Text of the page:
Quebec-based Corem is to receive C$2.1 million ($1.6 million) of funding from the Canadian government to support the development of an innovative process for the recovery and recycling of cyanide in the gold extraction process.
This new process is more environmentally sustainable and reduces the impact of gold mining on the aquatic ecosystem, according to Natural Resources Canada.
The announcement was made by Jean-Yves Duclos, President of Treasury Board of Canada and Member of Parliament for Quebec, on behalf of Seamus O’Regan, Canada’s Minister of Natural Resources. The Quebec Ministry of Energy and Natural Resources is also contributing an additional C$100,000 to this project, according to the government.
Following this cash injection provided through Natural Resources Canada’s Clean Growth Program, Corem will work to accelerate the deployment of the process at commercial scale by constructing a pilot-scale processing plant, NRC said.
“Corem’s promising recycling technology is expected to reduce the volume of contaminated water stored in tailings ponds, thereby contributing to the sustainability and competitiveness of the mining industry,” it added.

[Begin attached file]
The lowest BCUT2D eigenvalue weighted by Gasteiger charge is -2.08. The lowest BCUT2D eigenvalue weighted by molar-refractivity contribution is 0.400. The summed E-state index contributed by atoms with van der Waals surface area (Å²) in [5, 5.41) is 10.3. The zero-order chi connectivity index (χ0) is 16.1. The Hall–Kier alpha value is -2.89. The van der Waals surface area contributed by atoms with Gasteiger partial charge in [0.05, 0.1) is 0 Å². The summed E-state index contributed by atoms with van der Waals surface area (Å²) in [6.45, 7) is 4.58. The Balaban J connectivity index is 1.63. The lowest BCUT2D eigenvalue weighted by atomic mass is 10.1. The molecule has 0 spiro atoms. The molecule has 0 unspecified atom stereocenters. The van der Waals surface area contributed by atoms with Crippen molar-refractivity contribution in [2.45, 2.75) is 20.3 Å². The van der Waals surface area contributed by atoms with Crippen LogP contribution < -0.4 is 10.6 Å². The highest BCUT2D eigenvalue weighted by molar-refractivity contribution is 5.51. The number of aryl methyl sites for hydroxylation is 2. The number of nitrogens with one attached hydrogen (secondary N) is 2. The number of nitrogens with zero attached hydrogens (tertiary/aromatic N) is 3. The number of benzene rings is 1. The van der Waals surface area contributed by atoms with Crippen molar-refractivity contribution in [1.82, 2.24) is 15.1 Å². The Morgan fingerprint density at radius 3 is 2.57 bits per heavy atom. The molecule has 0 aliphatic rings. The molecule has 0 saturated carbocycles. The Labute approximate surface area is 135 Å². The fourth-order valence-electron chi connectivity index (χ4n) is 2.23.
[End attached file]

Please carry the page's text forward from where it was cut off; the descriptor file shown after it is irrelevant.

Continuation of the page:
Francis Fournier, President and Chief Executive Officer of Corem, said: “This financial support demonstrates the importance and interest in the development of clean technologies for the mining industry and the Government of Canada. It allows Corem to pursue its mission of developing innovative solutions for the benefit of a sustainable mining industry and of working closely with our members, our customers and our partners.”
The Clean Growth Program invests in clean technology research and development projects in Canada’s energy, mining and forest sectors. The program is a C$155 million investment fund that helps emerging clean technologies further reduce their impacts on air, land and water while enhancing competitiveness and creating jobs, it says.
It also provides federal laboratory support for innovators under the Science and Technology Assistance for Cleantech initiative, which is intended to help bring Canadian clean technologies to market by providing federal research expertise, facilities and equipment.